Broker tips: Hargreaves Lansdown, Ashmore, Jupiter Fund Management, Pets At Home
Analysts at JP Morgan trimmed their target prices for three of the UK's largest 'asset gatherers' to reflect "subdued" net flows over the third quarter.
The investment bank's analysts, who had a 'neutral' recommendation for Ashmore Group, Jupiter Fund Management and Schroders, marked down their targets from 485.0p, 390.0p and 3,000.0p to 450.0p, 360.0p and 2,950.0p, respectively.
With the exception of Amundi and DWS, their channel checks had revealed that the majority of firms in the space had seen net outflows over the three months to September.
Indeed, in both the States and Europe, the dominant note over the quarter were net inflows, helped by passive funds and active money market funds.
In the UK on the other hand, the mutual fund market saw its fifth quarter of outflows in a row.
"And we would be cautious on the near-term UK flow outlook as political uncertainty persists," they said.
"Flow momentum in the UK has been particularly subdued relative to Europe, reflecting ongoing political uncertainty, and may continue to weigh on sentiment surrounding the UK-listed asset managers."
However, Hargreaves Lansdown was kept at 'underweight' as the weak market backdrop in the UK and investor sentiment were unlikely to generate earnings upgrades short-term, while over the medium-term, competitive pressure might weigh on revenue margins.
Analysts at Berenberg raised their price target on British pet supplies retailer Pets At Home from 175p to 210p on Wednesday, noting there was still plenty of investor interest in its turnaround story.
Between 2015 and 2018, Pets at Home shares declined roughly 60%, while earnings forecasts for 2018 fell 30%. Management flagged the group's main historical problems as being retail pricing that became too high, a rapid veterinary roll-out, which distracted from the task of helping existing practices mature, and management churn, which made addressing those issues more difficult.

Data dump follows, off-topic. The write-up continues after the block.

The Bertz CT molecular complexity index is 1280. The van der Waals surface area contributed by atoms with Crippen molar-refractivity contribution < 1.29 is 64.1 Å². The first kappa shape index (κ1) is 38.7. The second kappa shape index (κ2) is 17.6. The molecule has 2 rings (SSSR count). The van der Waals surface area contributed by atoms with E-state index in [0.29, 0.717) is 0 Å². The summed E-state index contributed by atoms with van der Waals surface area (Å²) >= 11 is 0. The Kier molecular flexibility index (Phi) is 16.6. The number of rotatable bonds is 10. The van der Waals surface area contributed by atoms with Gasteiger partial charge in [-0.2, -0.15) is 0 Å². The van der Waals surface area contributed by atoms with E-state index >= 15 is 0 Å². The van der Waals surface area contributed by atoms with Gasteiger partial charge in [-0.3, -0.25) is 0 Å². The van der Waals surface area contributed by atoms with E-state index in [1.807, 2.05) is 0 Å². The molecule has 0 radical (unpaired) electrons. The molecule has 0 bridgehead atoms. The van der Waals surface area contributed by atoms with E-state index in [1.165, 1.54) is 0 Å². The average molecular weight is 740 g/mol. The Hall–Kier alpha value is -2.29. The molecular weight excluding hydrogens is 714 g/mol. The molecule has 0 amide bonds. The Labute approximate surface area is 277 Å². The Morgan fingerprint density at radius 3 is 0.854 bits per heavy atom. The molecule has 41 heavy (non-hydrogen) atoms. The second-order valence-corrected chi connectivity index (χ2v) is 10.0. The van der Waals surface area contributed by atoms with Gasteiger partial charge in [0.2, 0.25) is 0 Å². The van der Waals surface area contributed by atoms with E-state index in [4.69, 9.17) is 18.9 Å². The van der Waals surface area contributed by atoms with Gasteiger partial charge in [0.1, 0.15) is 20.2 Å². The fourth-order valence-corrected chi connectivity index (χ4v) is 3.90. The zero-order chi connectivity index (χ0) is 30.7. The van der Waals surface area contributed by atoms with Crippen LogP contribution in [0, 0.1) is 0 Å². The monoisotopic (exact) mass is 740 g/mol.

However, after like-for-like sales growth turned negative in the third quarter of 2017, PAH began making a "significant investment" in reducing prices and Berenberg pointed out that trend like-for-likes sales growth had improved consistently since then, reaching 8.2% in the first quarter of 2020.
"While some prices remain higher than peers, for the products management deems most important (predominantly, but not exclusively, large bags of food) Pets is either the same price or cheaper than online competitors'," said the German bank.
Looking forward, Berenberg said Pets At Home's retail store count was unlikely to grow from its 450 sites today – although it noted that the format was "likely to evolve", in line with its five trial refurbishments
On the veterinary side of the business, a joint-venture model where PAH provides business support services in exchange for a
percentage of revenues, the firm has bought back 55 struggling practices from partners and closed 35 of them. It has also provided temporary support to help struggling partners pay off bank loans and improved cross-selling practices with retail customers to help JVP businesses mature.
However, PAH still believes 700 first opinion vets was achievable, up from 440, but has effectively paused the roll-out for now, with its focus on maturing its existing practices.
"In FY20, those changes will weigh on vet group earnings and cash, although management expects a return to growth from FY21," said Berenberg.